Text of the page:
Politics is Evolving Faster than the Economy

By Dr. Charles Lieberman, Co-founder and CIO

The economy continues to roll ahead, while investors wait for growth and inflation to moderate further so the Fed can start lowering interest rates. These are reasonable expectations, even as we are all distracted by the rapidly evolving political landscape as we move closer to a Presidential election in just four months. Fears of an impending recession remain misplaced. Instead, the outlook remains quite benign, even if interest rates stay higher for longer.

The bond market repriced dramatically at the beginning of the year, as investors came to realize that neither a recession nor a sharp moderation in inflation was imminent. So, expectations for several rate cuts in 2024 had to be repriced out of the market. Nonetheless, the realization that rates would remain higher for longer did not hurt the stock market, as profits forecasts had to be increased in the absence of a recession. At midyear, the market now expects only one or possibly two quarter-point rate cuts this year, which is vastly more realistic. And earnings growth has supported stock prices, although the gains have been extremely uneven, as AI related companies have surged, while much of the rest of the market has moved only modestly. In a notable way, this is an impressive performance. Many would have argued the stock market would have retrenched in the face of expectations of higher rates for longer. Instead, the headwind of higher rates was offset by the tailwind of higher profits.

We still think economic growth will slow, but there’s an important caveat. We had expected a slower pace of growth at the beginning of 2023, which did not occur. The unemployment rate declined to multidecade lows, so only around 6 million people were unemployed, implying the expansion could not possibly sustain monthly job gains of 200,000 to 250,000 without setting all-time lows for the unemployment rate and setting up unacceptably high wage inflation. In fact, that pressure cooker of strong hiring demand was met by a most unlikely source; illegal immigration across our Southern border brought a few million new job seekers into our market. This enabled firms to continue hiring at a pace well above what was possible just from domestically sourced labor and it relieved the upward pressure on labor costs. Illegal immigration has extended the life of this economic expansion. But growth and inflation may not moderate while immigration bolsters the workforce and fiscal policy remains so expansionary. So, the Fed remains on hold waiting to see how these trends play out.

Now introduce the potential for changes in policy by the Administration as it prepares for the election campaign, even as uncertainty increases with the possibility of a change in government. Suddenly, even the identity of the candidates has become uncertain. Already, some restrictions have been imposed on border crossings, which could curtail the influx of job seekers, but these appear not terribly binding. And the time until the election is short, so major effects on the economy are unlikely to occur quickly. It seems likely that investors will be obsessed by the evolving changes in the political landscape, which is unfolding rapidly.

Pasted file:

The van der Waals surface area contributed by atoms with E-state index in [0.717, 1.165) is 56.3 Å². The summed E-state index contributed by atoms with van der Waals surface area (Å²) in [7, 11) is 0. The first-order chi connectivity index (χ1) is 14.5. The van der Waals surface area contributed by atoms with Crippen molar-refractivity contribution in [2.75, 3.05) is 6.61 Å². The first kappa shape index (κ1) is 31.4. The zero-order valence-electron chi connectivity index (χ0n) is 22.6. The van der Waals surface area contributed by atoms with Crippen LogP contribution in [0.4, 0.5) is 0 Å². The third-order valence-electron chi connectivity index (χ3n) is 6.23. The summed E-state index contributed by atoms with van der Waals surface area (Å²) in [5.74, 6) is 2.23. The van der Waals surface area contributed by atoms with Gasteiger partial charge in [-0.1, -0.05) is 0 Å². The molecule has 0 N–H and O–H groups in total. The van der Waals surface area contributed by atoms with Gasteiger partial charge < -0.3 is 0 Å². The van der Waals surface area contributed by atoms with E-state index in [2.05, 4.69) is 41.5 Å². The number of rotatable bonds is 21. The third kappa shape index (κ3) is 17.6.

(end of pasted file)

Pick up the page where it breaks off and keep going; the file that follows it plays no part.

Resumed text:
On the investment front, the trends seem to be unfolding glacially compared to political developments. Hiring seems to be slowing, albeit only slightly. Yet, growth remains above the long-term trend, bolstered by the influx of immigrants. Inflation may be slowing, but also very slowly. So, policy is likely to wait until these trends become more advanced. In this context, we still see many solid investment opportunities in the equity market. The case for the Magnificent Seven varies, since they are hardly similar, except in that they are all expected to grow substantially and are priced accordingly. We own some in portfolio strategies for which they are appropriate, but typically below their market weighting. On the other hand, the unloved S&P 493 offer many outstanding long-term values. On the fixed-income side, we continue to manage our risks by keeping our average duration below our benchmarks, while we seek extra yield through careful security selection. This also enables us to be nimble and take advantage of unusual opportunities when they crop up. Looking ahead, the markets are likely to be less dramatic than the political scene over the coming months, unless political developments spill over into economics.

The foregoing content reflects the opinions of Advisors Capital Management, LLC and is subject to change at any time without notice. Content provided herein is for informational purposes only and should not be used or construed as investment advice or a recommendation regarding the purchase or sale of any security. There is no guarantee that the statements, opinions or forecasts provided herein will prove to be correct. Past performance may not be indicative of future results. Indices are not available for direct investment. Any investor who attempts to mimic the performance of an index would incur fees and expenses which would reduce returns. Securities investing involves risk, including the potential for loss of principal. There is no assurance that any investment plan or strategy will be successful.